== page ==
“States grant asylum, but cities provide shelter.” How cities are responding to Europe’s refugee crisis

Migrants and refugees arrive in the the Greek port of Piraeus in February 2016. Image: Getty.

Some 500,000 asylum seekers transited through Athens between January 2014 and December 2015. Over the same period, Hamburg and Munich hosted 25,000 each; 40,000 arrived in Vienna, and a further 250,000 used the city as a stopover before continuing their journeys.

The numbers are overwhelming, but this is what cities are dealing with every day. They have no choice but to manage; failure to do so would be unethical, a breach of basic human rights and a major threat to social cohesion and public order. Every day, local authorities and their partner organisations - agencies, NGOs, civil society organisations and volunteers – provide shelter, healthcare and education to vulnerable men, women and children.

At the end of last year we asked our members – major European cities – how they are coping. We were interested in the impact the crisis is having on the city budget and on staff resources, and how they communicate with the public. This was also an opportunity to identify some of the discrepancies between legal competences at different levels of government: who is doing what, and where the money is.

Money and resources are major obstacles. Many cities are operating under staff freezes and budget cuts. In most European countries, looking after refugees is the responsibility of national governments, but in reality it is cities having to cope with the everyday challenges. Some are reimbursed for their costs, but often this doesn’t reflect the reality. Chemnitz gets a quarterly sum of €1,900 per refugee from the German government, but still estimates its overspending at €7.5m in the last year.

Cities must find ways to do more with less. Providing affordable housing is a particular headache, with many already suffering from housing shortages. Tens of thousands of new arrivals means more pressure on an already precarious situation, leading to overcrowding and the risk of creating ghettos.

Local authorities don’t just need to find the accommodation – Berlin needs a further 24,000 places to fill the gap between the current availability and anticipated needs – they need to be strategic about how they do it. Leipzig, for example, has an approach of distributing refugees around the city, in poorer and better off neighbourhoods. This, says deputy mayor Thomas Fabian, is a way of appeasing the “not in my backyard” brigade.

Education is seen as a fast track to integration for many cities, whether that’s providing language tutoring or finding school places. Malmo is in a particular predicament: more than 15,000 unaccompanied minors arrived in the city in 2015. At the height of the crisis, the Swedish city was receiving 300 a day. Malmo’s rapidly growing population means it expects to build 20 to 25 new schools over the next ten years at a cost of €4-6bn.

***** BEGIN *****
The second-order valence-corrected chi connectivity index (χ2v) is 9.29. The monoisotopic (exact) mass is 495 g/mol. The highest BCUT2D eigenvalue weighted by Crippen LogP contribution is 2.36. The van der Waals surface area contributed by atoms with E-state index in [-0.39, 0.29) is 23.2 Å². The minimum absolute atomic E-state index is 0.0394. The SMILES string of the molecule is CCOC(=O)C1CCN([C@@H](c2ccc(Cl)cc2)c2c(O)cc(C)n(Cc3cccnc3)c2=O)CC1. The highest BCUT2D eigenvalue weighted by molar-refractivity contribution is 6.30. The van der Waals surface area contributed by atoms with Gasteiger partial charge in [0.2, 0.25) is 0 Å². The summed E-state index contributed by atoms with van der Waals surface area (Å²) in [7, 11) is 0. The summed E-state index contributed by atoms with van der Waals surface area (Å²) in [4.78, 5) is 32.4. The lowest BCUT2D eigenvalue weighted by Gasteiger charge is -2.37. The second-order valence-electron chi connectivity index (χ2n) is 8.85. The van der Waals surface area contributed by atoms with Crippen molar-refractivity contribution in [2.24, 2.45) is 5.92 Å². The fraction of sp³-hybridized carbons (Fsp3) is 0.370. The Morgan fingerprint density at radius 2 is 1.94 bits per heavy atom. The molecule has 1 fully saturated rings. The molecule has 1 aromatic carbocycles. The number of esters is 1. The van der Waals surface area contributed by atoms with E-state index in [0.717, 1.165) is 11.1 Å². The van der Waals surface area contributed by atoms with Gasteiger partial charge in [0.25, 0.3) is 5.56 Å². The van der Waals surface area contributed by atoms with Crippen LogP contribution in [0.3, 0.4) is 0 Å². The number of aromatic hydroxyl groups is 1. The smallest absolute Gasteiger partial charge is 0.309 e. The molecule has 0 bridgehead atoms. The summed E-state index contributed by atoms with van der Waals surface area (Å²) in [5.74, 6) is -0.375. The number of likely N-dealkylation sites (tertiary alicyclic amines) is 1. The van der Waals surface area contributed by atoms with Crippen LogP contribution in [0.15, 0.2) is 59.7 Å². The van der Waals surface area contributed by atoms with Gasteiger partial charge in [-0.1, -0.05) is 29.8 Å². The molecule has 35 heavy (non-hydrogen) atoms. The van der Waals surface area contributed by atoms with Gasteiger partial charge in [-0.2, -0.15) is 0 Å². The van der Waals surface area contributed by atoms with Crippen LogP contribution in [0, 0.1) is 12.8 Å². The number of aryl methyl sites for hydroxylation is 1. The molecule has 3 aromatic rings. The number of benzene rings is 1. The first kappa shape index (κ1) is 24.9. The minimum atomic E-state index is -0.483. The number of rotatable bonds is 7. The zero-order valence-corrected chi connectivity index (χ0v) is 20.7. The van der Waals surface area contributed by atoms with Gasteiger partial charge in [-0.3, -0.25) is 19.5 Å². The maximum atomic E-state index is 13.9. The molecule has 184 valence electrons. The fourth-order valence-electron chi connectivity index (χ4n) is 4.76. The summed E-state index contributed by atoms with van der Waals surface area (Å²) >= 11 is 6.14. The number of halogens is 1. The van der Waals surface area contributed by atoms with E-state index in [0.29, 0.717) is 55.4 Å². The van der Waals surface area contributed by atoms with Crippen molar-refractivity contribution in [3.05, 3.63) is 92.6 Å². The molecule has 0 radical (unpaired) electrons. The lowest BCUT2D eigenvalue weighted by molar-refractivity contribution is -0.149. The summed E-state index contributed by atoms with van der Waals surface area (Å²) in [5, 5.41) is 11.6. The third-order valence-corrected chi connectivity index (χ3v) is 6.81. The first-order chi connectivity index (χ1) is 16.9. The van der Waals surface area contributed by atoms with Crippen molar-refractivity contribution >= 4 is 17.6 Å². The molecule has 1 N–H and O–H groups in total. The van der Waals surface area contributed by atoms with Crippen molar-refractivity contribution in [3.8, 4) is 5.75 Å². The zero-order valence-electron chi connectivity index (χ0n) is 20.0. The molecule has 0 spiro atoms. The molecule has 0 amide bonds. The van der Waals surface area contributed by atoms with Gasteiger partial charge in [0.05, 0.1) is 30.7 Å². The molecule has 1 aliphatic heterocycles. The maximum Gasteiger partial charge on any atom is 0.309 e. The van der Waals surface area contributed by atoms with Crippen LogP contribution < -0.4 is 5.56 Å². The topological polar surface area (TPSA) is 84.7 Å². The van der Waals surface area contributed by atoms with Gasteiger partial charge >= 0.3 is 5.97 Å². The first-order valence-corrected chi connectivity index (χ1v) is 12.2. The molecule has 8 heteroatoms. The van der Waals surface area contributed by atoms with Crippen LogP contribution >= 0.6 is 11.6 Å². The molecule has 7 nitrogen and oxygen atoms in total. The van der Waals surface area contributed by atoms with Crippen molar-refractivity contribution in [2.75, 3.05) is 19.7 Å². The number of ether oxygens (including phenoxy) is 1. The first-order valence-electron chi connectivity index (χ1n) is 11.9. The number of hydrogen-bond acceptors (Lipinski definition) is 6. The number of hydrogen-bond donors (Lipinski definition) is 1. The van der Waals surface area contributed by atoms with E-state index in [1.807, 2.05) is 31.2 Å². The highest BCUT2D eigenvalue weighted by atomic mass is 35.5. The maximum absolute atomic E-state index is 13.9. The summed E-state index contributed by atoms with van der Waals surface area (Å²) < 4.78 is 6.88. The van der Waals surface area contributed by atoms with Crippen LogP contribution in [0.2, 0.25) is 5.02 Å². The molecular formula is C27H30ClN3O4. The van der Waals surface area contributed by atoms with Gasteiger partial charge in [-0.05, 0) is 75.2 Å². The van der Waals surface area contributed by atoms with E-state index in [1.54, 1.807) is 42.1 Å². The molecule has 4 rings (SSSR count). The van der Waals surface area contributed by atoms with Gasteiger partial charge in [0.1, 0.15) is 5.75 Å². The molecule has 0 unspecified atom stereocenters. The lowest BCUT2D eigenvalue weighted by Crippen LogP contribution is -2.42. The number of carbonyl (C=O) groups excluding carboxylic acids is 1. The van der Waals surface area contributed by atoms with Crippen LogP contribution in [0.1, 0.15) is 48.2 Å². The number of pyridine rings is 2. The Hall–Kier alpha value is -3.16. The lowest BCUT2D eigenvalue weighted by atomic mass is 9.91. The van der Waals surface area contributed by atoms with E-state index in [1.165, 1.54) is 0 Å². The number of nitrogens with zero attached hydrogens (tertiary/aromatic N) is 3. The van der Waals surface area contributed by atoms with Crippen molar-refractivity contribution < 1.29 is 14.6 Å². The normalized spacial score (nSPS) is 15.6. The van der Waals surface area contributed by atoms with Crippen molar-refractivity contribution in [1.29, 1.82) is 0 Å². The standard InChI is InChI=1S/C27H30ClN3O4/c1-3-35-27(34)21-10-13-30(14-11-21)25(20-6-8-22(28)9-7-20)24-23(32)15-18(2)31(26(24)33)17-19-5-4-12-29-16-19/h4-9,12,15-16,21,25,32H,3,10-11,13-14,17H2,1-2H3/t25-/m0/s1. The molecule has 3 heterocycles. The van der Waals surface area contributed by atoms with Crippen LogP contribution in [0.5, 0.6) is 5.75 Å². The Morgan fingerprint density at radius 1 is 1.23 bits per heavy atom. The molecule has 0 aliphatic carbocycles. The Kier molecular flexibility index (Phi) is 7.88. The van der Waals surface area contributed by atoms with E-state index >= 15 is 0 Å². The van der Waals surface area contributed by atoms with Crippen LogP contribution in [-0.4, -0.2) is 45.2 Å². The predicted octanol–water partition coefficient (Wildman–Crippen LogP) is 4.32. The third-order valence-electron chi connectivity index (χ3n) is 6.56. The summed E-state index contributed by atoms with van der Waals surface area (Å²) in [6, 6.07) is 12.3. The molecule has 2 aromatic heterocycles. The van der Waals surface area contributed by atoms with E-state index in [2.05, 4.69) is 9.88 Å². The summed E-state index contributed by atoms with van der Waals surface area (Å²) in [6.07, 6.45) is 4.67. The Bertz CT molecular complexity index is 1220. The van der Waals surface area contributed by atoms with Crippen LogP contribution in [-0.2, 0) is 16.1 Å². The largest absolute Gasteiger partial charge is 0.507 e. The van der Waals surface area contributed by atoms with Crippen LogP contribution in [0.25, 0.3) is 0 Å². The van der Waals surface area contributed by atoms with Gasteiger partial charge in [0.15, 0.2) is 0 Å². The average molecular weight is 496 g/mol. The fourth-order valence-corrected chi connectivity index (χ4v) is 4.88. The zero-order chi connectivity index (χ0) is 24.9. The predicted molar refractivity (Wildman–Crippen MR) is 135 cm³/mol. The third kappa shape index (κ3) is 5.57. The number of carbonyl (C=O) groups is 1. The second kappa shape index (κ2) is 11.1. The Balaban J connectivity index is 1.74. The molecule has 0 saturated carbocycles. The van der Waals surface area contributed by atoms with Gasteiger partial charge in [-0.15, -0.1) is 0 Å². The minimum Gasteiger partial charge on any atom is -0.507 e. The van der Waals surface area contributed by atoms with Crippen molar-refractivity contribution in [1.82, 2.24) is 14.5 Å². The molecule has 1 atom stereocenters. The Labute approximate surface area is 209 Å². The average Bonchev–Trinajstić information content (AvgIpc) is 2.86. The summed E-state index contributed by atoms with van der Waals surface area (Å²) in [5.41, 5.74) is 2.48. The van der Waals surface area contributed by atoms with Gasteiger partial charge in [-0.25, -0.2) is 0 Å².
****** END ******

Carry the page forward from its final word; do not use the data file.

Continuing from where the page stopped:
Some cities have schemes to help refugees find jobs, so they can settle into the community and contribute to the local economy. Helsinki’s “refugee jobs” website is one example, and new arrivals in Germany have their qualifications assessed by experts and are placed in suitable employment where possible.

When we look at how the local population has responded, most cities describe being overwhelmed by the solidarity of individuals and civil society organisations, despite pockets of hostility widely reported in the media. Transparent and regular communication has proven essential to defuse tensions. Utrecht did this well by hosting information sessions where residents could voice concerns to politicians, police and doctors working with asylum seekers.

What strikes us is that where national responses have been sluggish at best, cities are taking action. Often they do this in the absence of any official mandate to act. As Barcelona mayor Ada Colau puts it: “It may be states that grant asylum, but it is cities that provide shelter.” Colau also initiated “Cities of refuge”, one of several networks of European cities positioning themselves as welcoming places for refugees.

The resources don’t always match the commitment, however. European cities have been calling for direct and faster access to EU emergency assistance and funding to support longer term integration of asylum seekers. Too often these are not reaching those that need it most, lost in complex bureaucracy or bottlenecks at the top.